Wednesday of Holy Week
The earthly form of Christ is the form that died on the cross. The image of God is the image of Christ crucified. It is to this image that the life of the disciples must be conformed; in other words, they must be conformed to his death (Phil 3.10, Rom 6.4) The Christian life is a life of crucifixion (Gal 2.19) In baptism the form of Christ’s death is impressed upon his own. They are dead to the flesh and to sin, they are dead to the world, and the world is dead to them (Gal 6.14). Anybody living in the strength of Christ’s baptism lives in the strength of Christ’s death.
– Dietrich Bonhoeffer, The Cost of Discipleship
Good Friday is perhaps the most difficult event in all of Scripture for us humans to get our minds around. The idea that God, if there is a God, would not only allow, but will, his son to die on a cross, is incomprehensible to many. To top it off, we call this event “Good”
And it is hard to understand. I recently heard a comedian sum up Christianity in this way: “The notion that accepting Jesus Christ as your savior absolves you of all wrongdoing of any scale feels like a crock of ****.”
It is only honest of us to express our own concerns, doubts, or wonderings about the mystery of salvation through Jesus’ sacrifice. But what I hope we can find as we worship and observe these next few Holy Days, is that God is at work in a powerful way in this moment. God has not just sent his son to die as an expression of love, or as a lesson about sacrifice or humility. Rather, the moment of Jesus death is a cosmic, powerful, God-sized atonement event where in an instance Jesus has all the sin and evil of the world piled on his shoulders, and then buried with him in the tomb. He takes it all, and pays the price.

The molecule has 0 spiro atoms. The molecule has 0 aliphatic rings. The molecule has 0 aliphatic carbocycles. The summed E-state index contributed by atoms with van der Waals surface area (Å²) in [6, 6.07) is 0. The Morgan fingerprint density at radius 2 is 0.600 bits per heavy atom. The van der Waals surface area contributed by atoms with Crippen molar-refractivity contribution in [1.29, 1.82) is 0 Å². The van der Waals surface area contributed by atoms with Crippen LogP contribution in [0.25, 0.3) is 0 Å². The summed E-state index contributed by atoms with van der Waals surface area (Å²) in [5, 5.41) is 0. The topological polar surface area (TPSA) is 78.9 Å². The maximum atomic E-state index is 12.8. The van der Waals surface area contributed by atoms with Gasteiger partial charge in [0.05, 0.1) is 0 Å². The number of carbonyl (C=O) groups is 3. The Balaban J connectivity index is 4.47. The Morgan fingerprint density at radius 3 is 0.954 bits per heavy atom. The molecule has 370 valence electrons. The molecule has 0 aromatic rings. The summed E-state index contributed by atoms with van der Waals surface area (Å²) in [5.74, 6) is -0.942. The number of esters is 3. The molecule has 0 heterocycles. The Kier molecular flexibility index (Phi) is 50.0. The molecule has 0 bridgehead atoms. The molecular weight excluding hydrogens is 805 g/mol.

We should not be tempted to think that there is magic or hocus-pocus involved. Or that just by saying we “choose Jesus” as our savior that we are saved by our words. What has happened is that he has chosen us. Not everyone sees it. Sometimes this truth might slip out of focus for us as well. But the cross is proof that God has chosen to save humanity, providing a path to salvation for the world.
The joy of resurrection is around the corner. But for these few days let us sit in thankfulness, reflecting on the goodness of this Friday, where we see beyond all doubt, that though we have been weak, he is strong.
~Pastor Mike Middaugh